Review of My Beijing: Four Stories of Everyday Wonder

My Beijing: Four Stories of Everyday Wonder
by Nie Jun; illus. by the author; trans. from the Chinese by Edward Gauvin
Primary, Intermediate    Graphic Universe/Lerner    128 pp.
9/18    978-1-5124-4590-9    $30.65
Paper ed.  978-1-5415-2642-6    $9.99
e-book ed.  978-1-5124-9859-2    $30.65

In the first of four stories in this graphic novel for young readers, Yu’er, who walks with difficulty, has a big dream: to compete in the Special Olympics as a swimmer. Alas, her application to take a swim class is rejected because of her disability. Fear not: Grampa sets up a contraption composed of belts, hooks, and pulleys, dangling Yu’er from the tree in the communal courtyard of their Beijing home, and teaches her himself. Panels depicting Yu’er’s fantasy of swimming gracefully through clear blue water alternate with those revealing the tough reality of her midair training sessions. The story ends with Yu’er’s dreamscape seeping into the real world as she swims high in the air through the neighborhood for all to admire. Strong beginnings, heartwarming relationships, moments of levity, and magical elements also mark the remaining three vignettes, giving these inventive stories a folkloric quality. The soft earth-toned and fine-lined watercolor panel art seems quiet and contemplative at first glance. However, accompanying this subdued palette are dynamic perspectives and compositions that give each story a lively energy. The book’s original Chinese title, which can be translated as Fairy Tales of Old Streets, hints at the author’s longing for a vanishing lifestyle (communal living in Hutongs, or narrow alleyways, is a rare experience in modern Beijing). But contemporary young readers will easily relate to Yu’er’s longing to be part of a loving community and caring family, and identify with her good humor and grit in facing life’s obstacles.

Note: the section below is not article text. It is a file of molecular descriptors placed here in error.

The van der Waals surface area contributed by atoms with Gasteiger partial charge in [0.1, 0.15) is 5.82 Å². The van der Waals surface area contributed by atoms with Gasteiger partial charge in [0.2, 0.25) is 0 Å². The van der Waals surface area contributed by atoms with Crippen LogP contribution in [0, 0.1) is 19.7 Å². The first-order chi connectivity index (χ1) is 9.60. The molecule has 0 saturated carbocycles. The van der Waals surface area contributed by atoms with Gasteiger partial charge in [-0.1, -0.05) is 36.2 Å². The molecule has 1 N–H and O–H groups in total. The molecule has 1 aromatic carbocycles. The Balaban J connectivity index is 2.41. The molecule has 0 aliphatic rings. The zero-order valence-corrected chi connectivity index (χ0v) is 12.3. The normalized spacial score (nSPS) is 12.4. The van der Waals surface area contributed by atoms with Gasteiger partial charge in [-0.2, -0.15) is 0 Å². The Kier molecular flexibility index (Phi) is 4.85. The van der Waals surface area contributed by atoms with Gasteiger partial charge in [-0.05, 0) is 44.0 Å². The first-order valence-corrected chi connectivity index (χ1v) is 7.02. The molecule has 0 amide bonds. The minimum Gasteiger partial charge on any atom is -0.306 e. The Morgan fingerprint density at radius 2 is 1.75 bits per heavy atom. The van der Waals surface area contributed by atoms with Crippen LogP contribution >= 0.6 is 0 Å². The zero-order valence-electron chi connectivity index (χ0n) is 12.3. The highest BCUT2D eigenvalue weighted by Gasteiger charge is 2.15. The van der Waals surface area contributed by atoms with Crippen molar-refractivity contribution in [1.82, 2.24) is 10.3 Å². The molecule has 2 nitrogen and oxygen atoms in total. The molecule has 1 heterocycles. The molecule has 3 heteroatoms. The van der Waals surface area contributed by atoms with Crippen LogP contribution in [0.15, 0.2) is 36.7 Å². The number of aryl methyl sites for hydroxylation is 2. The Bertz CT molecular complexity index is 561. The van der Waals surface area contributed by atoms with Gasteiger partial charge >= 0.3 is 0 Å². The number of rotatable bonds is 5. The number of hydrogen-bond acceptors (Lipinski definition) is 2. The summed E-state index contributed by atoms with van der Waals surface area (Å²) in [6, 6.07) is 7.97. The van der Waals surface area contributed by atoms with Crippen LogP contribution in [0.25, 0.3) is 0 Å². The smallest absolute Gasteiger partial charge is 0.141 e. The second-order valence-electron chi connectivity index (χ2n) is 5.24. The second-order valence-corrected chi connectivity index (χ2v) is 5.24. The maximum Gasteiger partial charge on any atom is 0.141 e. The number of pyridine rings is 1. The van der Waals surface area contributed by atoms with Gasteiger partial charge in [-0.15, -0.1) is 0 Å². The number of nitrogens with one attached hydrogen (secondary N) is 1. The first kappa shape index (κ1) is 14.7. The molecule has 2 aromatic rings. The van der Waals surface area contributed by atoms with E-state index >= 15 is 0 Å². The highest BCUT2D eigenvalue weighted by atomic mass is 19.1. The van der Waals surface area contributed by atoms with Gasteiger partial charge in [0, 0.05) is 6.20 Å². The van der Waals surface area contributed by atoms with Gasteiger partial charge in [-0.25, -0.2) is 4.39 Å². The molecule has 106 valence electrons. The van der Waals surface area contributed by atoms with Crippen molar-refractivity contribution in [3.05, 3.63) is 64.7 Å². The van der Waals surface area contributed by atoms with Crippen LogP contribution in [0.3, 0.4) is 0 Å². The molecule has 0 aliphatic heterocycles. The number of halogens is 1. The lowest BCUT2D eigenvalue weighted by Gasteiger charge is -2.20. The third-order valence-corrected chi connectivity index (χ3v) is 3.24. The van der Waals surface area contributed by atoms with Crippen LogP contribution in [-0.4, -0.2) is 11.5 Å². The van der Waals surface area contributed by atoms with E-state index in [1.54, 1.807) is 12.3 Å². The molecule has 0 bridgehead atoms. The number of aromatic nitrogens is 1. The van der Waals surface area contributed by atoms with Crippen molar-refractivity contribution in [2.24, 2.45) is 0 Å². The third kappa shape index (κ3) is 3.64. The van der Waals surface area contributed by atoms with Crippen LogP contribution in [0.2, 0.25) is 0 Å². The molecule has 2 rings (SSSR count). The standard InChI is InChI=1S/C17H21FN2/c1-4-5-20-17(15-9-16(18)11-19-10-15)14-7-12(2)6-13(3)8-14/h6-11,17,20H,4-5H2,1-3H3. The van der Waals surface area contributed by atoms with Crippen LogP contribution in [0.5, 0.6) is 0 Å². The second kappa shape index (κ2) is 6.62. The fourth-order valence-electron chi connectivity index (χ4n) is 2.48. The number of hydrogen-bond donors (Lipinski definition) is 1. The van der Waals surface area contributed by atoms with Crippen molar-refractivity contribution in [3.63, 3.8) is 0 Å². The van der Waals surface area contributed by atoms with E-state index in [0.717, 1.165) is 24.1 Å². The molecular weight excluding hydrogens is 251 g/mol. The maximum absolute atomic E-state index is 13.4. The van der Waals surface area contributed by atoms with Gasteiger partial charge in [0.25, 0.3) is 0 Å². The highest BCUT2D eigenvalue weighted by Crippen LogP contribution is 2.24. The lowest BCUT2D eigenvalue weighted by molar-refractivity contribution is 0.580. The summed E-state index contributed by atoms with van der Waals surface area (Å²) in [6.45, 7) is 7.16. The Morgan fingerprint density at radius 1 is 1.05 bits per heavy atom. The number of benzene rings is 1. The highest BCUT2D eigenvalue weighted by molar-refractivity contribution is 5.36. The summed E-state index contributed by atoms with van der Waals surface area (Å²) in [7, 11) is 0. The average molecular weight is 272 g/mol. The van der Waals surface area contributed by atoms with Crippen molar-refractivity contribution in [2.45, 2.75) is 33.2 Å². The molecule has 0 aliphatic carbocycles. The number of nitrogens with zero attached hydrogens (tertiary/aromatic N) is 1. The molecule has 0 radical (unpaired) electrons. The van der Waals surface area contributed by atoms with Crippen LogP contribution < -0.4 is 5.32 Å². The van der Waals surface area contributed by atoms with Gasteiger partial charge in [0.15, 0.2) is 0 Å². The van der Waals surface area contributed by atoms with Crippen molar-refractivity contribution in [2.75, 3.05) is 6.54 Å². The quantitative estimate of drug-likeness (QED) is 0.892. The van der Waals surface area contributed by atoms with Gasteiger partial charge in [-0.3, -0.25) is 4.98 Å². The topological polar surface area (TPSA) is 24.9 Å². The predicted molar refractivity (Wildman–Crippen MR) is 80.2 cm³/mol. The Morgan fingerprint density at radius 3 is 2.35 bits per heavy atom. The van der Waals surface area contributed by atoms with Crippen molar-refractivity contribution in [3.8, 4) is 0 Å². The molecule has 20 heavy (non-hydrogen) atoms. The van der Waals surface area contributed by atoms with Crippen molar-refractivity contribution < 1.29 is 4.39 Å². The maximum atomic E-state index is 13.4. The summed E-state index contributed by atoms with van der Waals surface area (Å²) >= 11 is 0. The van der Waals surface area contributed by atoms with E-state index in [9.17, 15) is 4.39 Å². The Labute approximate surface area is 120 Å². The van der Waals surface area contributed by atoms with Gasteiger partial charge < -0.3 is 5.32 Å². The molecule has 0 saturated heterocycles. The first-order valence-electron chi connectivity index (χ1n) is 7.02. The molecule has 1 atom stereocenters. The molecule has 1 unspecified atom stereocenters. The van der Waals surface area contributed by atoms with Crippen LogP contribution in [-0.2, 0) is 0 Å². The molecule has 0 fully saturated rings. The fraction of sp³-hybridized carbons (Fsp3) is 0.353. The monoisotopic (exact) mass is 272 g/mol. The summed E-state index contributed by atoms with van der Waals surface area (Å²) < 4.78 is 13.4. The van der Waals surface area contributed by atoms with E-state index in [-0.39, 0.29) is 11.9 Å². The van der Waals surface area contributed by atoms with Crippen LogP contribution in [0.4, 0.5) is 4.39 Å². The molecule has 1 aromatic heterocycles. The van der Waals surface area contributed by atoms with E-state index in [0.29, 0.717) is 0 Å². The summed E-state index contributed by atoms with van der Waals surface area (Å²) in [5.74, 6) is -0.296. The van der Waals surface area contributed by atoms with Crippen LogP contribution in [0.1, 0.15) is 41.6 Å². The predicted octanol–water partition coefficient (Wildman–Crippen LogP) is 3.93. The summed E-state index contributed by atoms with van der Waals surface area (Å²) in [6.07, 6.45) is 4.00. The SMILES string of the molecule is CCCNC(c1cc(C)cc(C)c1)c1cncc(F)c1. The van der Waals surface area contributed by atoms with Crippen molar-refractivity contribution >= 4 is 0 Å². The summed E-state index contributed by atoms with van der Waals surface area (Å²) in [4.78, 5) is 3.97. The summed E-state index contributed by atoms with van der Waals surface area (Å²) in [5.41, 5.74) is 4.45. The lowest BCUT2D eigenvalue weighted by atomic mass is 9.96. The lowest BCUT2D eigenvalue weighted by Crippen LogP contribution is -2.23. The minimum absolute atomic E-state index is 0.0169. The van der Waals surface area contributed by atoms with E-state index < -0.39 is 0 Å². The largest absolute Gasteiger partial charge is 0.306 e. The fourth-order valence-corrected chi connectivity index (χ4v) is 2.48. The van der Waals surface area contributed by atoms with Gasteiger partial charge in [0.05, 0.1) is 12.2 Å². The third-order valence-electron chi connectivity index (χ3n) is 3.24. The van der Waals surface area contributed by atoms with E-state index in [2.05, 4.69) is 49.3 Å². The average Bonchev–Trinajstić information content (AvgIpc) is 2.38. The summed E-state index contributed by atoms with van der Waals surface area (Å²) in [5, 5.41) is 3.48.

From the September/October 2018 issue of The Horn Book Magazine.

Roxanne Hsu Feldman
Roxanne Hsu Feldman is the Middle School Librarian at The Dalton School in New York City. She is fully bilingual in Mandarin and English.

Be the first reader to comment.

Comment Policy:
  • Be respectful, and do not attack the author, people mentioned in the article, or other commenters. Take on the idea, not the messenger.
  • Don't use obscene, profane, or vulgar language.
  • Stay on point. Comments that stray from the topic at hand may be deleted.
  • Comments may be republished in print, online, or other forms of media.
  • If you see something objectionable, please let us know. Once a comment has been flagged, a staff member will investigate.


Community matters. Stay up to date on breaking news, trends, reviews, and more.

Get access to reviews of books, ebooks, and more